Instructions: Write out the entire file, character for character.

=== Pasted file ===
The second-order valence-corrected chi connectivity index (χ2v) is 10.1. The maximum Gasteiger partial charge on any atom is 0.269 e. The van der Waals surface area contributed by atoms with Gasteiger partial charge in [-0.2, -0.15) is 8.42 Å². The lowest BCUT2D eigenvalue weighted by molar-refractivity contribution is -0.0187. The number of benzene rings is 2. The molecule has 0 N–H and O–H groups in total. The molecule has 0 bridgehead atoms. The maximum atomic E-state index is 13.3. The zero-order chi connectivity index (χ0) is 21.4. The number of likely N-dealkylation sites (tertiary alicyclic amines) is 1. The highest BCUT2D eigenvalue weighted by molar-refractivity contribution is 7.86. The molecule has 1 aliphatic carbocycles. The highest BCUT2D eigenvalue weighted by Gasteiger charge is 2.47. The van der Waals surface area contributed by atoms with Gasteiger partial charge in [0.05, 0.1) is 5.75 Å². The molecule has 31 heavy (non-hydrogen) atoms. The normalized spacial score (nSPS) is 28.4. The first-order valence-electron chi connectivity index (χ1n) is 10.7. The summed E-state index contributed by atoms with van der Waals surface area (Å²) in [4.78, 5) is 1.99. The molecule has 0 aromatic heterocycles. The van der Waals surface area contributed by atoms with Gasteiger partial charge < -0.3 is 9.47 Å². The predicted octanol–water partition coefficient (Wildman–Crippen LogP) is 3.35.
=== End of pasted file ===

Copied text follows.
The second-order valence-corrected chi connectivity index (χ2v) is 10.1. The maximum Gasteiger partial charge on any atom is 0.269 e. The van der Waals surface area contributed by atoms with Gasteiger partial charge in [-0.2, -0.15) is 8.42 Å². The lowest BCUT2D eigenvalue weighted by molar-refractivity contribution is -0.0187. The number of benzene rings is 2. The molecule has 0 N–H and O–H groups in total. The molecule has 0 bridgehead atoms. The maximum atomic E-state index is 13.3. The zero-order chi connectivity index (χ0) is 21.4. The number of likely N-dealkylation sites (tertiary alicyclic amines) is 1. The highest BCUT2D eigenvalue weighted by molar-refractivity contribution is 7.86. The molecule has 1 aliphatic carbocycles. The highest BCUT2D eigenvalue weighted by Gasteiger charge is 2.47. The van der Waals surface area contributed by atoms with Gasteiger partial charge in [0.05, 0.1) is 5.75 Å². The molecule has 31 heavy (non-hydrogen) atoms. The normalized spacial score (nSPS) is 28.4. The first-order valence-electron chi connectivity index (χ1n) is 10.7. The summed E-state index contributed by atoms with van der Waals surface area (Å²) in [4.78, 5) is 1.99. The molecule has 0 aromatic heterocycles. The van der Waals surface area contributed by atoms with Gasteiger partial charge < -0.3 is 9.47 Å². The predicted octanol–water partition coefficient (Wildman–Crippen LogP) is 3.35.